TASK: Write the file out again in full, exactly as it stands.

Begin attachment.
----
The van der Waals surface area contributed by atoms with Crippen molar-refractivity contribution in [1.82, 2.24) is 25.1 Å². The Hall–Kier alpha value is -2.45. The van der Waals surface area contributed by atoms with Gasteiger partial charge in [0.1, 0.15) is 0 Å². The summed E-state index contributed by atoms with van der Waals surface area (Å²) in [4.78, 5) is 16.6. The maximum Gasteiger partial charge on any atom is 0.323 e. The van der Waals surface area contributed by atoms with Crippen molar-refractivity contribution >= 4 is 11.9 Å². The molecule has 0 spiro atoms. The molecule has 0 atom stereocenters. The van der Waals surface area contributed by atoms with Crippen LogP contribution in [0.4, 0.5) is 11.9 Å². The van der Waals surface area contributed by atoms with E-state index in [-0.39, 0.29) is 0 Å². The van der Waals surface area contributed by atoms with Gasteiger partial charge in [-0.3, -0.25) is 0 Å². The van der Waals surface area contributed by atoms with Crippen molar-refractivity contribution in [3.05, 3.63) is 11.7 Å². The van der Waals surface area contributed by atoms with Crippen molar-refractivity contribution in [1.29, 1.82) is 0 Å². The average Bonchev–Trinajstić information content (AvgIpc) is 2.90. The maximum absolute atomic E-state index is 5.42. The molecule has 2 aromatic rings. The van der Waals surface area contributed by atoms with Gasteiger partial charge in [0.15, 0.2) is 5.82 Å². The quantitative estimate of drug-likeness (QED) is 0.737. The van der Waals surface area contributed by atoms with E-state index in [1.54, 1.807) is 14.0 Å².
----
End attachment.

The van der Waals surface area contributed by atoms with Crippen molar-refractivity contribution in [1.82, 2.24) is 25.1 Å². The Hall–Kier alpha value is -2.45. The van der Waals surface area contributed by atoms with Gasteiger partial charge in [0.1, 0.15) is 0 Å². The summed E-state index contributed by atoms with van der Waals surface area (Å²) in [4.78, 5) is 16.6. The maximum Gasteiger partial charge on any atom is 0.323 e. The van der Waals surface area contributed by atoms with Crippen molar-refractivity contribution >= 4 is 11.9 Å². The molecule has 0 spiro atoms. The molecule has 0 atom stereocenters. The van der Waals surface area contributed by atoms with Crippen LogP contribution in [0.4, 0.5) is 11.9 Å². The van der Waals surface area contributed by atoms with E-state index in [-0.39, 0.29) is 0 Å². The van der Waals surface area contributed by atoms with Gasteiger partial charge in [-0.3, -0.25) is 0 Å². The van der Waals surface area contributed by atoms with Crippen molar-refractivity contribution in [3.05, 3.63) is 11.7 Å². The van der Waals surface area contributed by atoms with Crippen molar-refractivity contribution in [1.29, 1.82) is 0 Å². The average Bonchev–Trinajstić information content (AvgIpc) is 2.90. The maximum absolute atomic E-state index is 5.42. The molecule has 2 aromatic rings. The van der Waals surface area contributed by atoms with Gasteiger partial charge in [0.15, 0.2) is 5.82 Å². The quantitative estimate of drug-likeness (QED) is 0.737. The van der Waals surface area contributed by atoms with E-state index in [1.54, 1.807) is 14.0 Å².